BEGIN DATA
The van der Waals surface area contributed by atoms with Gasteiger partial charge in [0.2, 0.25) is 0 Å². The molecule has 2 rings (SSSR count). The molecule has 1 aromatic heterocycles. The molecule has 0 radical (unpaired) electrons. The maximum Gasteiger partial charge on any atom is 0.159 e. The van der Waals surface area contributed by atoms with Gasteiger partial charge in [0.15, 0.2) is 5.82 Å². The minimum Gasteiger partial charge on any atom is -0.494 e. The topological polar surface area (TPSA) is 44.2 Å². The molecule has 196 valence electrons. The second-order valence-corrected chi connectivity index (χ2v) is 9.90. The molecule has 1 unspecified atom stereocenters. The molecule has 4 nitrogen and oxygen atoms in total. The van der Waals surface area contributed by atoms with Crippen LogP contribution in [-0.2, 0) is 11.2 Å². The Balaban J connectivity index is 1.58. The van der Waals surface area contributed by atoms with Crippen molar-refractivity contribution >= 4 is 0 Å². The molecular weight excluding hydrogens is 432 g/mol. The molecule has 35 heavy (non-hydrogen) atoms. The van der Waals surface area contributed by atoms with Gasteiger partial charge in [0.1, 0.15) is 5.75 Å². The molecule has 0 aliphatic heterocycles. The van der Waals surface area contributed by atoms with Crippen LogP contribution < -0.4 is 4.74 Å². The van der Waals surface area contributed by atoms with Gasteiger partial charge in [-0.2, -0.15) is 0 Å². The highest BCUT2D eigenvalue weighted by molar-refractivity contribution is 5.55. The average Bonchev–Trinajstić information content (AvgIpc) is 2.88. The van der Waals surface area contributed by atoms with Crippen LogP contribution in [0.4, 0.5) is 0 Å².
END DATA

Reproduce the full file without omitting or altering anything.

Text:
The van der Waals surface area contributed by atoms with Gasteiger partial charge in [0.2, 0.25) is 0 Å². The molecule has 2 rings (SSSR count). The molecule has 1 aromatic heterocycles. The molecule has 0 radical (unpaired) electrons. The maximum Gasteiger partial charge on any atom is 0.159 e. The van der Waals surface area contributed by atoms with Gasteiger partial charge in [0.15, 0.2) is 5.82 Å². The minimum Gasteiger partial charge on any atom is -0.494 e. The topological polar surface area (TPSA) is 44.2 Å². The molecule has 196 valence electrons. The second-order valence-corrected chi connectivity index (χ2v) is 9.90. The molecule has 1 unspecified atom stereocenters. The molecule has 4 nitrogen and oxygen atoms in total. The van der Waals surface area contributed by atoms with Crippen LogP contribution in [-0.2, 0) is 11.2 Å². The Balaban J connectivity index is 1.58. The van der Waals surface area contributed by atoms with Crippen molar-refractivity contribution >= 4 is 0 Å². The molecular weight excluding hydrogens is 432 g/mol. The molecule has 35 heavy (non-hydrogen) atoms. The van der Waals surface area contributed by atoms with Gasteiger partial charge in [0.1, 0.15) is 5.75 Å². The molecule has 0 aliphatic heterocycles. The van der Waals surface area contributed by atoms with Crippen LogP contribution < -0.4 is 4.74 Å². The van der Waals surface area contributed by atoms with Gasteiger partial charge in [-0.2, -0.15) is 0 Å². The highest BCUT2D eigenvalue weighted by molar-refractivity contribution is 5.55. The average Bonchev–Trinajstić information content (AvgIpc) is 2.88. The van der Waals surface area contributed by atoms with Crippen LogP contribution in [0.4, 0.5) is 0 Å².